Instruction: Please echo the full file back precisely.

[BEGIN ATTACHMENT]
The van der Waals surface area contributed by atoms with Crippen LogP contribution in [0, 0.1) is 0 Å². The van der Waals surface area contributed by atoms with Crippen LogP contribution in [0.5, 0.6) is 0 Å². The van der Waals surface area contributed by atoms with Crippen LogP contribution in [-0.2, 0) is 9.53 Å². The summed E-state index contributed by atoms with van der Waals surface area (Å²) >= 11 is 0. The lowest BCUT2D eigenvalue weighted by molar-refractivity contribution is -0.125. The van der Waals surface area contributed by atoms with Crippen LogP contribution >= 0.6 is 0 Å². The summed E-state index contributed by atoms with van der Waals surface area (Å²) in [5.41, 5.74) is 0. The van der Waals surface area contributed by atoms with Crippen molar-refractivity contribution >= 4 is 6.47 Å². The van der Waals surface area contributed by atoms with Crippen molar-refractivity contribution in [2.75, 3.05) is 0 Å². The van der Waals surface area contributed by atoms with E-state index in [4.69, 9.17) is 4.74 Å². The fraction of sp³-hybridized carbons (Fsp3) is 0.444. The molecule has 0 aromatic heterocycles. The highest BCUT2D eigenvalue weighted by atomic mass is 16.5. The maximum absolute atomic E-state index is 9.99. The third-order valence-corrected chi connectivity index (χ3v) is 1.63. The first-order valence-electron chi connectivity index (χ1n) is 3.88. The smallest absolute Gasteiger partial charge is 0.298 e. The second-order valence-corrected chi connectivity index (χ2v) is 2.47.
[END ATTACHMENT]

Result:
The van der Waals surface area contributed by atoms with Crippen LogP contribution in [0, 0.1) is 0 Å². The van der Waals surface area contributed by atoms with Crippen LogP contribution in [0.5, 0.6) is 0 Å². The van der Waals surface area contributed by atoms with Crippen LogP contribution in [-0.2, 0) is 9.53 Å². The summed E-state index contributed by atoms with van der Waals surface area (Å²) >= 11 is 0. The lowest BCUT2D eigenvalue weighted by molar-refractivity contribution is -0.125. The van der Waals surface area contributed by atoms with Crippen LogP contribution >= 0.6 is 0 Å². The summed E-state index contributed by atoms with van der Waals surface area (Å²) in [5.41, 5.74) is 0. The van der Waals surface area contributed by atoms with Crippen molar-refractivity contribution >= 4 is 6.47 Å². The van der Waals surface area contributed by atoms with Crippen molar-refractivity contribution in [2.75, 3.05) is 0 Å². The van der Waals surface area contributed by atoms with E-state index in [4.69, 9.17) is 4.74 Å². The fraction of sp³-hybridized carbons (Fsp3) is 0.444. The molecule has 0 aromatic heterocycles. The highest BCUT2D eigenvalue weighted by atomic mass is 16.5. The maximum absolute atomic E-state index is 9.99. The third-order valence-corrected chi connectivity index (χ3v) is 1.63. The first-order valence-electron chi connectivity index (χ1n) is 3.88. The smallest absolute Gasteiger partial charge is 0.298 e. The second-order valence-corrected chi connectivity index (χ2v) is 2.47.